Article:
The Lord will again choose Jerusalem to be his special city. Judah will be his share of the holy land.
Zechariah 2: 12 ERV
Lord, we have been faithful in returning, but look at this mess! Seventy years, Lord, perhaps it would be better if there was nothing left.
Lord, I didn't ask for this job, you know. I was out there watching sheep, minding my own business. Are you sure I'm the right guy for the job? Public speaking definitely isn't on my resume.
1 Listen to this, Israel. God is calling you to account—and I mean all of you, everyone connected with the family that he delivered out of Egypt. Listen!
My name is Alice, and I'm a recovering Netflix junkie.
Our kids had been telling us for a couple of years we needed to get Netflix. Finally, when we got our new smart tv after Christmas, Tom and I took the plunge.
Lord, we have totally screwed up, all of us. What a mess we've made of things!
12 That is why the Lord says, “Turn to me now, while there is time. Give me all your hearts. Come with fasting, weeping, mourning. 13 Let your remorse tear at your hearts and not your garments.” Return to the Lord your God, for he is gracious and merciful. He is not easily angered; he is full of kindness and anxious not to punish you.
Exhortation is an old word, perhaps a word we don't use much any more. Nevertheless, it's meaning is far from lost.
exhort /ɪgˈzoɚt/ verb
exhorts; exhorted; exhorting
: to try to influence (someone) by words or advice : to strongly urge (someone) to do something
Dear Reader, lately I've been reading more and more about the effect of our words. I know, not a new topic. But one thing has added to my thinking, and it's the effects of our words, good and not so good, on ourselves. Will you join me in digging a little deeper?
Dear Reader, I can't tell you how much joy it gives me to write for and to you. My goal with each post is to give you a little something to smile about, or to reflect on. Sadly,it wasn't always this way.
My poison pen found its voice early on. It began at recess, in 5th grade. I crafted the letter, promoted its virtues, and solicited the signatures. We didn't like our music teacher, and thought our classroom teacher, Mrs. Moore, would be much better. My classmates and I didn't even hesitate in addressing it to the superintendent of the school district.
Our (my) letter found its way to the principal's office. Since my name was signed, boldly, proudly, and first, guess who was invited in for a chat.
The effects, and consequences, of that first poison pen experience didn't deter me from being an enthusiastic participant in the circulation of "Slam Books" a couple of years later. Middle school girls can be the meanest.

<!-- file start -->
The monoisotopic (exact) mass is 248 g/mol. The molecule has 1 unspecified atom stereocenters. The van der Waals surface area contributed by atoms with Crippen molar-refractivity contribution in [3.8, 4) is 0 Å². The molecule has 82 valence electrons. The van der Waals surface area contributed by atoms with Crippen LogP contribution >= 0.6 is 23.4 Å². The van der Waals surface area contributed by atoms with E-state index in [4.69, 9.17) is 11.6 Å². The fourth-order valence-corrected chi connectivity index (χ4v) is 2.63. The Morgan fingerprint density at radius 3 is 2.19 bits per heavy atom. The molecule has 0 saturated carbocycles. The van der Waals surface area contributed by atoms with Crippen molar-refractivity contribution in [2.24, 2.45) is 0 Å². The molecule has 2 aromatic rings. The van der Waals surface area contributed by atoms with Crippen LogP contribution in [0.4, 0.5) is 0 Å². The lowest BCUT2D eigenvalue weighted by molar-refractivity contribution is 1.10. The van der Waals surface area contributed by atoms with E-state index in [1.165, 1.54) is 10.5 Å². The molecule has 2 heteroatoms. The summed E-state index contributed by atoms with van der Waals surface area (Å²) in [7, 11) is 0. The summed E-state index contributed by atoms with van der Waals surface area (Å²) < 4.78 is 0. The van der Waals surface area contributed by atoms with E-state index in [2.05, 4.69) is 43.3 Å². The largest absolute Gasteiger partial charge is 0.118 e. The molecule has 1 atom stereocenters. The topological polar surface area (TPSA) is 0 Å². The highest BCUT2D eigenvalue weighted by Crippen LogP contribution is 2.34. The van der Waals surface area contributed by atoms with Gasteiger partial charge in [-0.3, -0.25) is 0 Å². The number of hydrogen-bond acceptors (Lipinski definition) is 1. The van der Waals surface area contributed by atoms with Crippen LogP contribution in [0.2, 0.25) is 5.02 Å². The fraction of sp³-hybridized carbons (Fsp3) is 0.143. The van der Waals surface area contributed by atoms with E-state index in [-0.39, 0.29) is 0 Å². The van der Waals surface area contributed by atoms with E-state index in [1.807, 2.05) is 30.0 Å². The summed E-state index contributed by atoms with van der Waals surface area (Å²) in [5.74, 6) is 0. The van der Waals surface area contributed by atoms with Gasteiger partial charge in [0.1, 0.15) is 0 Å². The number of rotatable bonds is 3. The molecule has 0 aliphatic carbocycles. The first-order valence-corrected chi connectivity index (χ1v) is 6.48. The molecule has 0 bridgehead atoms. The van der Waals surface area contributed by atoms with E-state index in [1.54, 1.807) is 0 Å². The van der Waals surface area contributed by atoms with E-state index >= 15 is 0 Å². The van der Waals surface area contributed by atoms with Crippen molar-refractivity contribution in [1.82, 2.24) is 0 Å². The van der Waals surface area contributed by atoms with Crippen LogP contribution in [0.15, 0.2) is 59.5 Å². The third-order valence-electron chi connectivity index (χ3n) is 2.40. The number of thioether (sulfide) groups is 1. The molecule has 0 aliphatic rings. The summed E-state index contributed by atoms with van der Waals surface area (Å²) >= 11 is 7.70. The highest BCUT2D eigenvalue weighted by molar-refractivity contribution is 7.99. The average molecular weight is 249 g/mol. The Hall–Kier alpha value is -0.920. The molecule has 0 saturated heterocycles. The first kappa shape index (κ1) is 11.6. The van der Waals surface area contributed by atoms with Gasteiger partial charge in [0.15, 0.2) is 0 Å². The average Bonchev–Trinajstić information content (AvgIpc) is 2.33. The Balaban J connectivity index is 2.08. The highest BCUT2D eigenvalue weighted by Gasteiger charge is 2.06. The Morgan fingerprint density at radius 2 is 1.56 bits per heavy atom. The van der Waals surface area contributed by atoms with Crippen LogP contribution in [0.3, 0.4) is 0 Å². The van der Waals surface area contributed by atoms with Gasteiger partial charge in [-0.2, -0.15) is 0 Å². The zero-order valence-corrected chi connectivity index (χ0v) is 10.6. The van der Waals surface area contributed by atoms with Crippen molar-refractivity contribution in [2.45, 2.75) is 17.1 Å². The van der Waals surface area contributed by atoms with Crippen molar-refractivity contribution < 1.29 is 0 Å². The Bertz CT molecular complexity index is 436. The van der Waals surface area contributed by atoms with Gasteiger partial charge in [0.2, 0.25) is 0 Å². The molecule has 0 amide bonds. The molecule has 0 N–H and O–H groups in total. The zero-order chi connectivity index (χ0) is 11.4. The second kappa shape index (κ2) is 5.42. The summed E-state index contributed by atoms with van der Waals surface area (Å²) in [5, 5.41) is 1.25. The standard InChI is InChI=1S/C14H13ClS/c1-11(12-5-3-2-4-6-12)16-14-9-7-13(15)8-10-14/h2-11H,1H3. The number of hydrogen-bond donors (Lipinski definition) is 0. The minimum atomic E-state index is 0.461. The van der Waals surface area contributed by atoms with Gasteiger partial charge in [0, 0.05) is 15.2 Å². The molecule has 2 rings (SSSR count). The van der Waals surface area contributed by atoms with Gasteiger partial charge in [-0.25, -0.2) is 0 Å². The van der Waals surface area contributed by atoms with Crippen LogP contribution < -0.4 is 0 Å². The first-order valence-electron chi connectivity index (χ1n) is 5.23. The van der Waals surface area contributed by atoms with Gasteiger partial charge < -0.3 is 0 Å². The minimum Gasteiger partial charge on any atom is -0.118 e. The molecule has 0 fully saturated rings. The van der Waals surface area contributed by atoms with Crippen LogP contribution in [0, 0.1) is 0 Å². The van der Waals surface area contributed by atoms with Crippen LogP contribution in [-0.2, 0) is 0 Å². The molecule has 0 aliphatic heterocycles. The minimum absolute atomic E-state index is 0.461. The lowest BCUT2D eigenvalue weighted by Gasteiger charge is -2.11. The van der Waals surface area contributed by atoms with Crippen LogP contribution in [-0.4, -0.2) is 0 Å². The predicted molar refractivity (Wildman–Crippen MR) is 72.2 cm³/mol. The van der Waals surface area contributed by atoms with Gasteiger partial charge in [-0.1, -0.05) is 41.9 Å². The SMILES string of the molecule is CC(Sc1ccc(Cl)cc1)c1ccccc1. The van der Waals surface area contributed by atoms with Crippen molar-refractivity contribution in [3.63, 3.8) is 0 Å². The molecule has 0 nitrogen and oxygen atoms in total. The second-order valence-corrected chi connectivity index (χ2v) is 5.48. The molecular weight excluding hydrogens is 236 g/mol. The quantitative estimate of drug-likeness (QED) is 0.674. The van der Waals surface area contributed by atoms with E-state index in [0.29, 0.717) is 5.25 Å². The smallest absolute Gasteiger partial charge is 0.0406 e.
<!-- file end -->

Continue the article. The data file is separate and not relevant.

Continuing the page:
And then something changed.
Attending a Youth for Christ rally in 9th grade, the Lord spoke to me in a new way.
Our God, you bless everyone whose sins you forgive and wipe away.
God began chiseling away at my heart. It took a while for Him to make me understand how a gift can become a curse.
So I confessed my sins and told them all to you. I said, “I’ll tell the Lord each one of my sins.” Then you forgave me and took away my guilt.
As young marrieds, Tom and I sought pastoral counseling in the midst of a family loss. One of the pastor's suggestions was to write letters to all the people we felt had caused us anguish.
When we returned with the letters,he put them in envelopes and sealed them, without reading them. The written purge had allowed harsh thoughts and feelings to come to the surface. Healing was something else altogether.
The pastor wasn't finished with the letters quite yet. He told us we always have a choice about our words. We can put a stamp on the envelopes and send them to the recipients. We could pull them out to read over and over again. Or we could destroy the letters.
The pastor told us that neither sending or destroying the letters, guaranteed the death of our words. We could always rewrite them.
What seemed like a somewhat harsh lesson, taught me the power of our words, spoken or written. The Lord had chiseled out a big enough hole in my heart to begin using His gift for His glory.
Let the words of my mouth and the meditation of my heart be acceptable in thy sight, O Lord, my rock and my redeemer.
How fun it has been to discover the joy of exhortation over the pleasure of denigration. I love our weekly visits, and also sharing encouraging texts, notes, and letters.
To be completely honest, Dear Reader, sometimes my lack of online presence is my attempt to keep my poison pen in check. For me, social media can be a powerful temptation to spew venom once more. (That's not a social media criticism, just a chink in my personal armor.)
Dear Reader, do you have a gift you have to guard against becoming a curse? What ways has God shown you to reflect and share His glory?
I've become very spoiled in the kitchen. Cooking and dishes are definitely not high on my list of priorities these days. Once in a while there are pots and pans that need the kind of attention a dishwasher can't provide. Yikes! Thankfully, Tom usually does the scrubbing.